To build on an active veterinary career, and to sidestep the risk of succumbing to a bout of what he calls ‘past-presidentitis’ – failing to let go – Alistair Barr became a student again and did a law degree, before being called to the bar in 2012
- British Veterinary Association
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CAREERS are – to some extent – what happens to you when you aren't concentrating! Suddenly you discover you are a fair way through one without much rational explanation as to how or why.
Suburban Bradford is arguably as good a launching site as any for a veterinary career, although it did mean that my early animal related responsibilities were limited to the standard round of family dogs, cats, hamsters and guinea pigs. If truth be told, my day-to-day focus growing up was far more on playing rugby and cricket, learning the guitar and keeping my head above water academically at Bradford Grammar School. The main advantage of that particular academic and sporting hothouse was that it very rapidly taught its pupils that however good they were at anything, there was almost certainly someone in the next classroom who was better and literally doing it ‘for England’. I discovered James Herriot in Wibsey library – in hardback, before his rise to fame – and with that as a (undoubtedly unrealistic) plan, and school as the means, found myself in autumn 1976 at Cambridge as an undergraduate veterinary student.
There is a popular theory in veterinary schools that all students need to be constantly reminded of the clinical relevance of the basic structure and function of the mammalian body, as taught in the first two years of veterinary undergraduate courses, in order to maintain motivation. Perhaps I've always been as interested in process as outcome, but, in any event, from memory I was quite content studying the extremely varied diet the course threw at me – from neurophysiology to casting a cow with a rope (expertly taught by Alison Schwabe).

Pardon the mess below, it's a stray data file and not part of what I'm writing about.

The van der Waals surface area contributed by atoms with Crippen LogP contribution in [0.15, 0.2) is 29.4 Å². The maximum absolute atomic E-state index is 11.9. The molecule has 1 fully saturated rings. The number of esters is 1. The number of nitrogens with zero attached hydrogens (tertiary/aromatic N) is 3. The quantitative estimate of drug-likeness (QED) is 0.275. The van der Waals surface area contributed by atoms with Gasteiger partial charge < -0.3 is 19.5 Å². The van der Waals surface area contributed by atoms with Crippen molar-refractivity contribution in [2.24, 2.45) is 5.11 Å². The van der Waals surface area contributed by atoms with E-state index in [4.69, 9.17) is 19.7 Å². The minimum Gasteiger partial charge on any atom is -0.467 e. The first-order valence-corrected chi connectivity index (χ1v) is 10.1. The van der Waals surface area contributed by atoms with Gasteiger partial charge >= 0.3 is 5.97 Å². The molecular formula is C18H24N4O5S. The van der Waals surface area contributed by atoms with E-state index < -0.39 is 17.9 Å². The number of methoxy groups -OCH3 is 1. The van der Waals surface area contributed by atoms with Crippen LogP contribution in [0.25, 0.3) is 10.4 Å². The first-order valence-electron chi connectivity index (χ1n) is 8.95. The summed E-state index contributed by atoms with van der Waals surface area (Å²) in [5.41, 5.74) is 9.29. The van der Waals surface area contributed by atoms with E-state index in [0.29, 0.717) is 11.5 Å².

In the middle, I took Part 2 physiology, which had genuinely research-led teaching (12 lectures on the sodium pump anyone?) and classes that first stirred an interest in surgery, which has persisted ever since.
The clinical years at Cambridge were equally rewarding, with young and enthusiastic clinical teachers willing to give students responsibility for many aspects of case care. Forty students in a year meant we could all be taught in three, eight-week terms each year without anyone being distributed round the countryside.
Working in practice
After graduating in 1982, I spent 10 weeks as a locum in Saffron Walden, cutting my teeth on the small animal clientele of a very tolerant mixed practice and learning that an experienced veterinary nurse can save your life as a new graduate. I moved from there to Norfolk and probably came as close to the James Herriot experience of genuinely mixed practice as I could have hoped. A day's work could run the full gamut of domestic species; and the first glimmerings of professional independence stirred as I dashed around the Norfolk lanes in my green Morris Ital, feeling considerably more competent than I actually was and, in reality, being remotely controlled by Graham Duncanson on the end of a radio.